7. by   jollydogg_RN
    well, staying with someone who is depressed or has problems in general is just a way to get more questions right.
    you'll see what i mean!

    and actually, i used the increadibly easy book for cardiac monitoring... for the dysrhythmias and what not. i liked it. it broke down the rhythms into sections and made it easy to understand! im sure it'll work for psych nursing, because it breaks everything down to make it..... increadibly easy

    go figure, huh?

    but yes, i suppose if you have extra time, any outside information from a different angle wouldn't hurt at all!
  8. by   MsLEE2121
    Oh okay thanks, I'm looking forward to Pysch. It seems very interesting to me. Was it anything about Pysch that you didnt like, what did you like if anything? I dont start till August so I am just going to spend my summer reading some of the material in the books and working my summer job!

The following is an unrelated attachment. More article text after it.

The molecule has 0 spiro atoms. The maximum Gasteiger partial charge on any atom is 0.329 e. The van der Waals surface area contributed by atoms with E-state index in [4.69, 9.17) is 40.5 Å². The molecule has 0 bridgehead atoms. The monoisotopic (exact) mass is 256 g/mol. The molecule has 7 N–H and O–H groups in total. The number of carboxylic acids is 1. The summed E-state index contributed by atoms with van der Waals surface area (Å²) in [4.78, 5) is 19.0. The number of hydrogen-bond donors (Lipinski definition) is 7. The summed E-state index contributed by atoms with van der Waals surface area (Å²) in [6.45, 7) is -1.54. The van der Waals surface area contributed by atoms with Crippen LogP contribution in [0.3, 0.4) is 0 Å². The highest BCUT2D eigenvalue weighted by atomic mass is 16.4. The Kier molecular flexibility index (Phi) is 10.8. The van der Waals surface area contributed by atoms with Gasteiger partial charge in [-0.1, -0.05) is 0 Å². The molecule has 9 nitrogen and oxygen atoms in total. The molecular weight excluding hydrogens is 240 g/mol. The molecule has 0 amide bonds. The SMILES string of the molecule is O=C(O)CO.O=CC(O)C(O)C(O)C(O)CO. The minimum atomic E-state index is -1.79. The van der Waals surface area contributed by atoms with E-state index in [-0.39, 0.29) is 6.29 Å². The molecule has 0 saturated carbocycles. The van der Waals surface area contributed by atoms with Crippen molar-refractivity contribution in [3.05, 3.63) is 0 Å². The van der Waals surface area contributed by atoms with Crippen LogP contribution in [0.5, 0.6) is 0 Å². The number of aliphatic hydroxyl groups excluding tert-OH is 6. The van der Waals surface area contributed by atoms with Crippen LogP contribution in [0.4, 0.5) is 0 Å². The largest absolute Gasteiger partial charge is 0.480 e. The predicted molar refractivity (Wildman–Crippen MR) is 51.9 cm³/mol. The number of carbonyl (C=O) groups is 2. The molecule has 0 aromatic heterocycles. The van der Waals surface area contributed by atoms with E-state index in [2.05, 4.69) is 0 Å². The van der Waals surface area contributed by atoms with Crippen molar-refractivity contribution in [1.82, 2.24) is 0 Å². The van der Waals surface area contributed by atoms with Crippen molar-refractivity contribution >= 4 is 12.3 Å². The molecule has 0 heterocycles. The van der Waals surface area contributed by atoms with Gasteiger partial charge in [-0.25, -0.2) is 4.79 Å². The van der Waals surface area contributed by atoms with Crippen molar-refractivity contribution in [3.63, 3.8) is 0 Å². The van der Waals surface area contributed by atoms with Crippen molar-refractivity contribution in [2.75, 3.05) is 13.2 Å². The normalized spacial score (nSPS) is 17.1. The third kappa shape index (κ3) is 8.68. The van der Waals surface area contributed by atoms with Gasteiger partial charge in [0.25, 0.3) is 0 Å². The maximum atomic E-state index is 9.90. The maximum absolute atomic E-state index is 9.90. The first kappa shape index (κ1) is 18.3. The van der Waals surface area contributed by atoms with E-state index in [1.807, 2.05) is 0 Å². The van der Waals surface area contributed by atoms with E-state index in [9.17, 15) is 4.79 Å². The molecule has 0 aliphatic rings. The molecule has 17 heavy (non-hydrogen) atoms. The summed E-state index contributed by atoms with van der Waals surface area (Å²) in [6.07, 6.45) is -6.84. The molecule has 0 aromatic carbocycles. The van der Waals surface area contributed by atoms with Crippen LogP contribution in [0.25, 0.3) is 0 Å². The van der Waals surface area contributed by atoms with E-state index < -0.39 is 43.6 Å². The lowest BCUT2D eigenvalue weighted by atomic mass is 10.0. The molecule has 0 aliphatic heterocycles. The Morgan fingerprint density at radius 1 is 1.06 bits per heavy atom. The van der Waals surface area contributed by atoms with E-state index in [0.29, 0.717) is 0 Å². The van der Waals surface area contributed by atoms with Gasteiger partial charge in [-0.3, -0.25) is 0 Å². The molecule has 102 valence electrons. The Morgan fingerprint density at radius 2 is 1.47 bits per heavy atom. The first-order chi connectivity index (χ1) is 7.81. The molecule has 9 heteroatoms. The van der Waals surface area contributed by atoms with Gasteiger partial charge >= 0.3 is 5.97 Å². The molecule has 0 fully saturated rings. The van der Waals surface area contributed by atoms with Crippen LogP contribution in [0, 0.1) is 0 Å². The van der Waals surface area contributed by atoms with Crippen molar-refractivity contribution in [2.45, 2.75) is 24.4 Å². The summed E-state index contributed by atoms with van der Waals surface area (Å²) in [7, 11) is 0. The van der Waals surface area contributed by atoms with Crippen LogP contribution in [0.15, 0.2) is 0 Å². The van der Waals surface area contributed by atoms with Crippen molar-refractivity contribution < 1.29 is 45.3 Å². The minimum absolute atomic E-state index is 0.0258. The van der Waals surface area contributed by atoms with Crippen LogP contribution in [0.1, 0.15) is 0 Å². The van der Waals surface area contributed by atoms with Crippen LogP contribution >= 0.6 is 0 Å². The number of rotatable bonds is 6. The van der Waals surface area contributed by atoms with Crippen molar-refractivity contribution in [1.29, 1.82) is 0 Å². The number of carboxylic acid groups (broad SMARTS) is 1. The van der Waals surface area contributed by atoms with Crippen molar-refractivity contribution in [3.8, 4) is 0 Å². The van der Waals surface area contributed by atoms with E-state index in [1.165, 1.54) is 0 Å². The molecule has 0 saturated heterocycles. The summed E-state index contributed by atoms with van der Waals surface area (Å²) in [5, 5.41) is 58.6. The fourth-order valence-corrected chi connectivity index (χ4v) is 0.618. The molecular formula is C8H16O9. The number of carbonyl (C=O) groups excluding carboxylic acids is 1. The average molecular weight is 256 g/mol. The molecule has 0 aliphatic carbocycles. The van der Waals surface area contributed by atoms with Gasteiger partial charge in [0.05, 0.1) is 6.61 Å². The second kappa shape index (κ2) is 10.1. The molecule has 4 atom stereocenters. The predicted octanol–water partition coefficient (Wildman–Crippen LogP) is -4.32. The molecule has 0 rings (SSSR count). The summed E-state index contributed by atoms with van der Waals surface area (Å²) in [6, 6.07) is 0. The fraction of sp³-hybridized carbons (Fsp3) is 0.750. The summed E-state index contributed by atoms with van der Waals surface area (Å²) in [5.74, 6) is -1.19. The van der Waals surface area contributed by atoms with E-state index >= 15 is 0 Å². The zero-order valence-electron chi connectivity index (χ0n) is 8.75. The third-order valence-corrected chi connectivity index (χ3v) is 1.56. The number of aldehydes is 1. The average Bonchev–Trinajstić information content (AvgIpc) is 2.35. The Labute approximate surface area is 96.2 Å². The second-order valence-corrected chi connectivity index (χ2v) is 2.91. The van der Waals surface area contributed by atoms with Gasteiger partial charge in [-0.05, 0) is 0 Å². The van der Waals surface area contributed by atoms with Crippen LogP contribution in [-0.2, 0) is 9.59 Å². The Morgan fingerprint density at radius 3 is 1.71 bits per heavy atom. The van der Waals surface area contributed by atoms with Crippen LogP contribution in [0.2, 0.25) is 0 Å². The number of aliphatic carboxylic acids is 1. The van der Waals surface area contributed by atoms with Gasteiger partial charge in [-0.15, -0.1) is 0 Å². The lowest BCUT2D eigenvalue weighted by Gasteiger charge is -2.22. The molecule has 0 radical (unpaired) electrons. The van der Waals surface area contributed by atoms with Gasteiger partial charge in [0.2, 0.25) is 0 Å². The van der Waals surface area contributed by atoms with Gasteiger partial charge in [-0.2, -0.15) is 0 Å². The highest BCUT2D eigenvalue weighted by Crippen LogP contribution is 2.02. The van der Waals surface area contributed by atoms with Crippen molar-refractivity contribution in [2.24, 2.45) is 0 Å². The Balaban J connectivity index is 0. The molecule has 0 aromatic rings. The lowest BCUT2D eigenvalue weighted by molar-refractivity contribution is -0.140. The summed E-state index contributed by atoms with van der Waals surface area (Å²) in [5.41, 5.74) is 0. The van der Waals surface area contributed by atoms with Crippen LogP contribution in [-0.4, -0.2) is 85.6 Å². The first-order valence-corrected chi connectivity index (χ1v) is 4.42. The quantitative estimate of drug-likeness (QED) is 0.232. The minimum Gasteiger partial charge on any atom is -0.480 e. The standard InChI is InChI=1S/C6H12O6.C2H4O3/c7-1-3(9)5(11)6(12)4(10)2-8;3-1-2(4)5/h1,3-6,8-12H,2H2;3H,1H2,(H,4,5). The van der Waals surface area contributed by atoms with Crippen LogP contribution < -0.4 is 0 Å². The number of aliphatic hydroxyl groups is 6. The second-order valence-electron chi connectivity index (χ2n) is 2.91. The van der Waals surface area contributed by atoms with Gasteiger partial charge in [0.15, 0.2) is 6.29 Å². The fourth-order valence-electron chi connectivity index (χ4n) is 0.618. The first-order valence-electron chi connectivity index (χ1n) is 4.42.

9. by   avahnel
    The biggest thing that helped me with questions on exams was that safety is the number one priority, be that yours (don't turn you back on a pt, leave yourself an exit) or the pts (don't leave a suicidal pt alone). Good luck in your class
  10. by   jollydogg_RN
    Quote from avahnel
    The biggest thing that helped me with questions on exams was that safety is the number one priority, be that yours (don't turn you back on a pt, leave yourself an exit) or the pts (don't leave a suicidal pt alone). Good luck in your class

    well... i liked psych simply because it was a change of pace. thats just my personal opinion.. when i actually got to the clinical site, it was OKAY i suppose, it just wasn't something I could see myself doing.

    you have to be SUPER patient and understanding to be a psych nurse. kudos to them, i don't think i could do it being a new grad. i mean, a lot of times i try stuff because i think i wont like it, just because i like the challenge, but i dunno... i guess maybe down the road.